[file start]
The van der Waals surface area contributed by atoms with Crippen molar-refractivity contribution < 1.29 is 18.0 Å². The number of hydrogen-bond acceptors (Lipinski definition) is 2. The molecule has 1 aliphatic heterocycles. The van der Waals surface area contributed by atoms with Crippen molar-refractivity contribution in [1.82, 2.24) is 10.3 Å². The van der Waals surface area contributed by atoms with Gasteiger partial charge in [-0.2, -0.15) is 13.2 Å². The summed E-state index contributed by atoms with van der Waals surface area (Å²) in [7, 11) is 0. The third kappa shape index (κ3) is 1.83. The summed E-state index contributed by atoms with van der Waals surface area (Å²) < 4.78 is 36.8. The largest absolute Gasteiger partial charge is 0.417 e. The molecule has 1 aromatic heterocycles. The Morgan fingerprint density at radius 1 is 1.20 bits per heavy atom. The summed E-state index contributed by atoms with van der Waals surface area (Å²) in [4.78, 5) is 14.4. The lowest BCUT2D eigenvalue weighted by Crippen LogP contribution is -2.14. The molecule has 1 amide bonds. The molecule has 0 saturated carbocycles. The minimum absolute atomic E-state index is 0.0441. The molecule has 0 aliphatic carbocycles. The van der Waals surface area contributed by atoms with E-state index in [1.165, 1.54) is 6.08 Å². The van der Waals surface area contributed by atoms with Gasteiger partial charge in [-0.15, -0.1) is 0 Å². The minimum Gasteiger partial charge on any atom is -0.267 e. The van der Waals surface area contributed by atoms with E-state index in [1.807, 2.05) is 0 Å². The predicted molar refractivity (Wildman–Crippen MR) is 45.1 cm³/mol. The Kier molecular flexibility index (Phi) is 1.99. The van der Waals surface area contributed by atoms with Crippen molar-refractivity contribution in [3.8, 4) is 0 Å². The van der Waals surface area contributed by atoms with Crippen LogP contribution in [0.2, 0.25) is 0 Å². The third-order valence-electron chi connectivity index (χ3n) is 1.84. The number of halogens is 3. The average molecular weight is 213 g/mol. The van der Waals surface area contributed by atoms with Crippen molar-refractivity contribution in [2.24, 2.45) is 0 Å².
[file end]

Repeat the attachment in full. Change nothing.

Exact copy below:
The van der Waals surface area contributed by atoms with Crippen molar-refractivity contribution < 1.29 is 18.0 Å². The number of hydrogen-bond acceptors (Lipinski definition) is 2. The molecule has 1 aliphatic heterocycles. The van der Waals surface area contributed by atoms with Crippen molar-refractivity contribution in [1.82, 2.24) is 10.3 Å². The van der Waals surface area contributed by atoms with Gasteiger partial charge in [-0.2, -0.15) is 13.2 Å². The summed E-state index contributed by atoms with van der Waals surface area (Å²) in [7, 11) is 0. The third kappa shape index (κ3) is 1.83. The summed E-state index contributed by atoms with van der Waals surface area (Å²) < 4.78 is 36.8. The largest absolute Gasteiger partial charge is 0.417 e. The molecule has 1 aromatic heterocycles. The Morgan fingerprint density at radius 1 is 1.20 bits per heavy atom. The summed E-state index contributed by atoms with van der Waals surface area (Å²) in [4.78, 5) is 14.4. The lowest BCUT2D eigenvalue weighted by Crippen LogP contribution is -2.14. The molecule has 1 amide bonds. The molecule has 0 saturated carbocycles. The minimum absolute atomic E-state index is 0.0441. The molecule has 0 aliphatic carbocycles. The van der Waals surface area contributed by atoms with E-state index in [1.165, 1.54) is 6.08 Å². The van der Waals surface area contributed by atoms with Gasteiger partial charge in [-0.15, -0.1) is 0 Å². The minimum Gasteiger partial charge on any atom is -0.267 e. The van der Waals surface area contributed by atoms with E-state index in [1.807, 2.05) is 0 Å². The predicted molar refractivity (Wildman–Crippen MR) is 45.1 cm³/mol. The Kier molecular flexibility index (Phi) is 1.99. The van der Waals surface area contributed by atoms with Crippen molar-refractivity contribution in [3.8, 4) is 0 Å². The van der Waals surface area contributed by atoms with Crippen LogP contribution in [0.2, 0.25) is 0 Å². The third-order valence-electron chi connectivity index (χ3n) is 1.84. The number of halogens is 3. The average molecular weight is 213 g/mol. The van der Waals surface area contributed by atoms with Crippen molar-refractivity contribution in [2.24, 2.45) is 0 Å².